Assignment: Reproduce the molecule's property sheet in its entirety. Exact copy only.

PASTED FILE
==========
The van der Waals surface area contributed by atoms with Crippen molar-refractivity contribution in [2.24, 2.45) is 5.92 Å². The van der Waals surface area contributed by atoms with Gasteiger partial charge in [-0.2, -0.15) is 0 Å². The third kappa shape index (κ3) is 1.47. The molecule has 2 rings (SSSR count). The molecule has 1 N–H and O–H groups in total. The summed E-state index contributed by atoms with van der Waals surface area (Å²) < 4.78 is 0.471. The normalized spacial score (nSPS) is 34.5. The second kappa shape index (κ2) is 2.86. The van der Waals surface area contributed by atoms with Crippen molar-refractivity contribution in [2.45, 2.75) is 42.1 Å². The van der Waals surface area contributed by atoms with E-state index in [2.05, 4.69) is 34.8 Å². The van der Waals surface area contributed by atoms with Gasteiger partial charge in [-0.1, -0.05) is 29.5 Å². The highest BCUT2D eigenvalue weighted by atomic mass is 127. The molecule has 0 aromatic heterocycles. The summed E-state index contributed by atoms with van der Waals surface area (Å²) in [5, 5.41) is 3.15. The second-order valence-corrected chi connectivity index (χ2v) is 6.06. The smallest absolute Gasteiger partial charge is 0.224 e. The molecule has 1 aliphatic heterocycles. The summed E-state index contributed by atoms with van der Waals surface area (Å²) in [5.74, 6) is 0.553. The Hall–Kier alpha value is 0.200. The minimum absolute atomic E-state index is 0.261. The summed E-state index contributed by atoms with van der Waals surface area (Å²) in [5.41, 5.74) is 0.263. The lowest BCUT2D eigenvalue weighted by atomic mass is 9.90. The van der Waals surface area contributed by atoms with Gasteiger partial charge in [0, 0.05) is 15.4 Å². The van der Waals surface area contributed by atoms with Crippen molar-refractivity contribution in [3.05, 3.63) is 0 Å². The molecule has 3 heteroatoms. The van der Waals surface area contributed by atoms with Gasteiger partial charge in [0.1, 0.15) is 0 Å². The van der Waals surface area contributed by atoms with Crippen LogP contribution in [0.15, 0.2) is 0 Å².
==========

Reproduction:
The van der Waals surface area contributed by atoms with Crippen molar-refractivity contribution in [2.24, 2.45) is 5.92 Å². The van der Waals surface area contributed by atoms with Gasteiger partial charge in [-0.2, -0.15) is 0 Å². The third kappa shape index (κ3) is 1.47. The molecule has 2 rings (SSSR count). The molecule has 1 N–H and O–H groups in total. The summed E-state index contributed by atoms with van der Waals surface area (Å²) < 4.78 is 0.471. The normalized spacial score (nSPS) is 34.5. The second kappa shape index (κ2) is 2.86. The van der Waals surface area contributed by atoms with Crippen molar-refractivity contribution in [2.45, 2.75) is 42.1 Å². The van der Waals surface area contributed by atoms with E-state index in [2.05, 4.69) is 34.8 Å². The van der Waals surface area contributed by atoms with Gasteiger partial charge in [-0.1, -0.05) is 29.5 Å². The highest BCUT2D eigenvalue weighted by atomic mass is 127. The molecule has 0 aromatic heterocycles. The summed E-state index contributed by atoms with van der Waals surface area (Å²) in [5, 5.41) is 3.15. The second-order valence-corrected chi connectivity index (χ2v) is 6.06. The smallest absolute Gasteiger partial charge is 0.224 e. The molecule has 1 aliphatic heterocycles. The summed E-state index contributed by atoms with van der Waals surface area (Å²) in [5.74, 6) is 0.553. The Hall–Kier alpha value is 0.200. The minimum absolute atomic E-state index is 0.261. The summed E-state index contributed by atoms with van der Waals surface area (Å²) in [5.41, 5.74) is 0.263. The lowest BCUT2D eigenvalue weighted by atomic mass is 9.90. The van der Waals surface area contributed by atoms with Gasteiger partial charge in [0, 0.05) is 15.4 Å². The van der Waals surface area contributed by atoms with Crippen molar-refractivity contribution in [3.05, 3.63) is 0 Å². The molecule has 3 heteroatoms. The van der Waals surface area contributed by atoms with Gasteiger partial charge in [0.1, 0.15) is 0 Å². The van der Waals surface area contributed by atoms with Crippen LogP contribution in [0.15, 0.2) is 0 Å².